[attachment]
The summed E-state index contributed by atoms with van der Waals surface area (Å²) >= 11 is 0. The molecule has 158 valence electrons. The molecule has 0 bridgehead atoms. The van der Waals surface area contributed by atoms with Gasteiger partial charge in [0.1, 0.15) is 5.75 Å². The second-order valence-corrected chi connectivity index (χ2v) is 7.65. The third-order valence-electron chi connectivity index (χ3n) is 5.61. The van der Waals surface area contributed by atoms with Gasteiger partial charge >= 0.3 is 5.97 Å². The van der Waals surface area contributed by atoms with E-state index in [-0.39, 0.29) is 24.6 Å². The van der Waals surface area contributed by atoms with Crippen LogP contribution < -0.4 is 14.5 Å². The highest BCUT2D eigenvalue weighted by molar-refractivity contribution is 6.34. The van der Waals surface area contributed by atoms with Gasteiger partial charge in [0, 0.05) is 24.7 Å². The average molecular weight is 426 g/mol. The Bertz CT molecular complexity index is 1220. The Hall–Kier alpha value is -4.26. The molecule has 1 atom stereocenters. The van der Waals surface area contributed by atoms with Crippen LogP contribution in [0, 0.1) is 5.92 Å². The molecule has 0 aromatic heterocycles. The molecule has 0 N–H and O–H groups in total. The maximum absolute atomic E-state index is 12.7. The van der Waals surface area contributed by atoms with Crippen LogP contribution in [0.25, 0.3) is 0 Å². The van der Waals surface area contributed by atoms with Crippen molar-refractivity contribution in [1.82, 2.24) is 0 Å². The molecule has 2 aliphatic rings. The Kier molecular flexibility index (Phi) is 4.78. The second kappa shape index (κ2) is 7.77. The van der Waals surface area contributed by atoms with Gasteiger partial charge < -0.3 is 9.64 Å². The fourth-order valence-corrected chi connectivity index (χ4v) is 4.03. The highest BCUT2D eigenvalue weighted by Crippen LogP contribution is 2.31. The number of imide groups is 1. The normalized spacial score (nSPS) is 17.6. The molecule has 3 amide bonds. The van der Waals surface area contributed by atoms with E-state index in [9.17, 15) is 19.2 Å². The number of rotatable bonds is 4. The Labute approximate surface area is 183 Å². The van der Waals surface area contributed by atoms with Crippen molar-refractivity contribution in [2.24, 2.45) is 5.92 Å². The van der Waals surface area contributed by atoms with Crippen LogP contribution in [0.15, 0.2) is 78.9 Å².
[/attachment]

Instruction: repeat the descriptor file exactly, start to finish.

The summed E-state index contributed by atoms with van der Waals surface area (Å²) >= 11 is 0. The molecule has 158 valence electrons. The molecule has 0 bridgehead atoms. The van der Waals surface area contributed by atoms with Gasteiger partial charge in [0.1, 0.15) is 5.75 Å². The second-order valence-corrected chi connectivity index (χ2v) is 7.65. The third-order valence-electron chi connectivity index (χ3n) is 5.61. The van der Waals surface area contributed by atoms with Gasteiger partial charge >= 0.3 is 5.97 Å². The van der Waals surface area contributed by atoms with E-state index in [-0.39, 0.29) is 24.6 Å². The van der Waals surface area contributed by atoms with Crippen LogP contribution < -0.4 is 14.5 Å². The highest BCUT2D eigenvalue weighted by molar-refractivity contribution is 6.34. The van der Waals surface area contributed by atoms with Gasteiger partial charge in [0, 0.05) is 24.7 Å². The average molecular weight is 426 g/mol. The Bertz CT molecular complexity index is 1220. The Hall–Kier alpha value is -4.26. The molecule has 1 atom stereocenters. The van der Waals surface area contributed by atoms with Crippen LogP contribution in [0, 0.1) is 5.92 Å². The molecule has 0 aromatic heterocycles. The molecule has 0 N–H and O–H groups in total. The maximum absolute atomic E-state index is 12.7. The van der Waals surface area contributed by atoms with Crippen LogP contribution in [0.25, 0.3) is 0 Å². The van der Waals surface area contributed by atoms with Crippen molar-refractivity contribution in [1.82, 2.24) is 0 Å². The molecule has 2 aliphatic rings. The Kier molecular flexibility index (Phi) is 4.78. The second kappa shape index (κ2) is 7.77. The van der Waals surface area contributed by atoms with Gasteiger partial charge < -0.3 is 9.64 Å². The fourth-order valence-corrected chi connectivity index (χ4v) is 4.03. The highest BCUT2D eigenvalue weighted by Crippen LogP contribution is 2.31. The number of imide groups is 1. The normalized spacial score (nSPS) is 17.6. The molecule has 3 amide bonds. The van der Waals surface area contributed by atoms with E-state index in [9.17, 15) is 19.2 Å². The number of rotatable bonds is 4. The Labute approximate surface area is 183 Å². The van der Waals surface area contributed by atoms with Crippen molar-refractivity contribution in [2.24, 2.45) is 5.92 Å². The van der Waals surface area contributed by atoms with Crippen LogP contribution in [0.15, 0.2) is 78.9 Å².